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Which is way to scan with a regular scanner



I already have a scanner, not the best in the world, but good enough for my needs, now, wich way you think is the bes one to scan a photo (not a negative)
> Rodrigo

Resolution is one of the main settings you may wish to look at- if you just want to "duplicate" the original size then 300 dpi is sufficient- more will just increase the size of the file without image improvement. If you want to enlarge the original photo that you scanned you have to go with a higher scanning resolution- for instance, if the original is 3"x5" and you would like to print it at double the size (6"x10"), then you need to scan it at 600 dpi. Unfortunately, there are some limitations when trying to enlarge a scanned photo as opposed to negatives or slides- it has a lesser dynamic range and resolution so this will eventually show up as you try increasing the magnification ratio. You can log in to www.hamrick.com where you will find some very interesting links to scanning procedures.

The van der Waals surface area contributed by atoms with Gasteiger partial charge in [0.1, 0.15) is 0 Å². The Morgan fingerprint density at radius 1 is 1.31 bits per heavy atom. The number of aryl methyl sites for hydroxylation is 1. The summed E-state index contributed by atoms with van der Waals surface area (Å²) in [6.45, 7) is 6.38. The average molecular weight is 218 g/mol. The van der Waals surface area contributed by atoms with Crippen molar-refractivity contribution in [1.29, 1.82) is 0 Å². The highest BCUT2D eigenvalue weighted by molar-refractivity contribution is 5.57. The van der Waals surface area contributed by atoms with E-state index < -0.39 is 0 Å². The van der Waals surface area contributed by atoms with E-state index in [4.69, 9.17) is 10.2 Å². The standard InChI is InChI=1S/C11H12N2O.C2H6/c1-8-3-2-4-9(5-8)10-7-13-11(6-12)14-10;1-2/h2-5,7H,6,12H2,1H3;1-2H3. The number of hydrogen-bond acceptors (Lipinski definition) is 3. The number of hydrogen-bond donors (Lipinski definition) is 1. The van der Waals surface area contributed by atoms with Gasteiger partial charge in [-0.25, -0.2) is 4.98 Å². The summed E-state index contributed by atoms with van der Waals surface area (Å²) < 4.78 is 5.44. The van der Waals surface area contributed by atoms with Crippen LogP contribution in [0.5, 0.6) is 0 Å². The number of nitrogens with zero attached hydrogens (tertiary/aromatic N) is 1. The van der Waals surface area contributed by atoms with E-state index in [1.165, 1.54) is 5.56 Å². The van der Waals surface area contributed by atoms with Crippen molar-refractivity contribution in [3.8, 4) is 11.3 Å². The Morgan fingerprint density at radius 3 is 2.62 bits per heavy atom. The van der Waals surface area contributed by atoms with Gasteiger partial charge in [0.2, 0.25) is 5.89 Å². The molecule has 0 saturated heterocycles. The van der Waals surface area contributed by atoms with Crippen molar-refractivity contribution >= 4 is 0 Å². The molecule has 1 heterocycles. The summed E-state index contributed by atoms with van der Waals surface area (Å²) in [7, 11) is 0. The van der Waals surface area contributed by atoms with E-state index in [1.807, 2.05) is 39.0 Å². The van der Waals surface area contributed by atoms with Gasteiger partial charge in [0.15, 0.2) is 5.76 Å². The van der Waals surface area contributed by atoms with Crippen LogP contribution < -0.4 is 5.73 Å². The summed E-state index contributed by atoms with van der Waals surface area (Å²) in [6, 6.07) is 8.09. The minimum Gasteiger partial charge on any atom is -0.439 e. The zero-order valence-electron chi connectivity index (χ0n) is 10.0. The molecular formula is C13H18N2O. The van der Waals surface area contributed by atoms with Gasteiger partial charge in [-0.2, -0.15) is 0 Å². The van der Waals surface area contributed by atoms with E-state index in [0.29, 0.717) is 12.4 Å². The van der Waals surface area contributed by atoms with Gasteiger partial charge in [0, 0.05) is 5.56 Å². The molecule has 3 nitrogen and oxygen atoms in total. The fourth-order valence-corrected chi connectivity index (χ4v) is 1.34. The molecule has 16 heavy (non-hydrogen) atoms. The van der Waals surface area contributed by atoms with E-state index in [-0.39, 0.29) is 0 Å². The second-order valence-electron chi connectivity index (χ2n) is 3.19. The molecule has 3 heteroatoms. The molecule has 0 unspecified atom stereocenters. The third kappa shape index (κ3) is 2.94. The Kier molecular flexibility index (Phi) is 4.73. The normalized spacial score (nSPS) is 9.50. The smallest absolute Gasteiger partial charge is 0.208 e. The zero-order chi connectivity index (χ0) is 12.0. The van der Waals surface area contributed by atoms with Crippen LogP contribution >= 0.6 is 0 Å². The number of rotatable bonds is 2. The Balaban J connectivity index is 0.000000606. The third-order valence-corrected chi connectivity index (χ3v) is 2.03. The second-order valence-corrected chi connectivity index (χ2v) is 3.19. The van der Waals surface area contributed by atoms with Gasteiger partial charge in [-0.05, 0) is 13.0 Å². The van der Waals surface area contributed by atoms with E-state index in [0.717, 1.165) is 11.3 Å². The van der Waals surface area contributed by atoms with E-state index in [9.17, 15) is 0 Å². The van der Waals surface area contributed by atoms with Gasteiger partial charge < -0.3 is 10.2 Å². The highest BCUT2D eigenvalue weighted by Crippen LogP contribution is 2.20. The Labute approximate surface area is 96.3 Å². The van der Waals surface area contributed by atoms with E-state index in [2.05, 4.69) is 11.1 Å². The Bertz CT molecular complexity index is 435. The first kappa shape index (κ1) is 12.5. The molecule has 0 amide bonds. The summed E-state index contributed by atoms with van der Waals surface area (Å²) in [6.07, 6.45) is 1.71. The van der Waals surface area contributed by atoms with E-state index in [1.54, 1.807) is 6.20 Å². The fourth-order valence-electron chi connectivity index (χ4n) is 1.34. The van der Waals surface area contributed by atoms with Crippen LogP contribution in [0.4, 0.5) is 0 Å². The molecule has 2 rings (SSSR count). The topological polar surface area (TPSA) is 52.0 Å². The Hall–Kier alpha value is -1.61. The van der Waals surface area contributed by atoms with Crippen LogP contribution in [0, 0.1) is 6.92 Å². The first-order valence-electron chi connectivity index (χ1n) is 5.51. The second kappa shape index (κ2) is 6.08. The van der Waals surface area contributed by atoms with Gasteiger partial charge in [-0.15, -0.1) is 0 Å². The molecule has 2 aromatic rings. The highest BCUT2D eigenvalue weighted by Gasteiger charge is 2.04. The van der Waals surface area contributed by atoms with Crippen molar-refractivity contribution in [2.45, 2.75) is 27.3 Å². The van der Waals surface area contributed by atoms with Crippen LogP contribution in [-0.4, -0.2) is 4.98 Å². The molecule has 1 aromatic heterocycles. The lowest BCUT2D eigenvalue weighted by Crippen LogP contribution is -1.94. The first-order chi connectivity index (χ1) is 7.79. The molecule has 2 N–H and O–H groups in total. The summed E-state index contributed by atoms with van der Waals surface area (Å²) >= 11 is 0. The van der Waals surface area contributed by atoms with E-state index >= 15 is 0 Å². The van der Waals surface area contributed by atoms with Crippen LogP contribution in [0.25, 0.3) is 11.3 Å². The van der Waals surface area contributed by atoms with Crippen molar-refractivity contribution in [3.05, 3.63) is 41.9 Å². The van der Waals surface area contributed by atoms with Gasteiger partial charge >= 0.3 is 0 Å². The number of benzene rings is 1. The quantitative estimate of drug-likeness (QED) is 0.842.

Andrei, my scanner (agfa snapscan)is set default at 150 dpi and that represents the original size of the photo, but if i change that (to double size) the scans begin to "lose focus", also, i was told about an agfa software that corrects focus even at a 10%, do you know something about it ?
> Sorry, but I'm not an expert with Agfa scanners, at any rate, 150 dpi is not enough to duplicate a photo, let alone magnify it. It is sufficient if you want to post this on a web page or email but that's just about it.To my knowledge, Agfa has sort of lost interest in consumer scanners and the last models they sold were just labelled with their logo. If the photo(s) you want to digitize are just a one time deal, a photo lab could probably be a better choice- on the other hand, if you wish to have this sort of capability "in house", Epson offers a wide range of document scanners- before comiting though to a purchase, I would seriously consider whether you want to scan photos or negatives/slides- the latter is the way to go if you want to digitize and get a high quality output from your 35mm (or larger) films.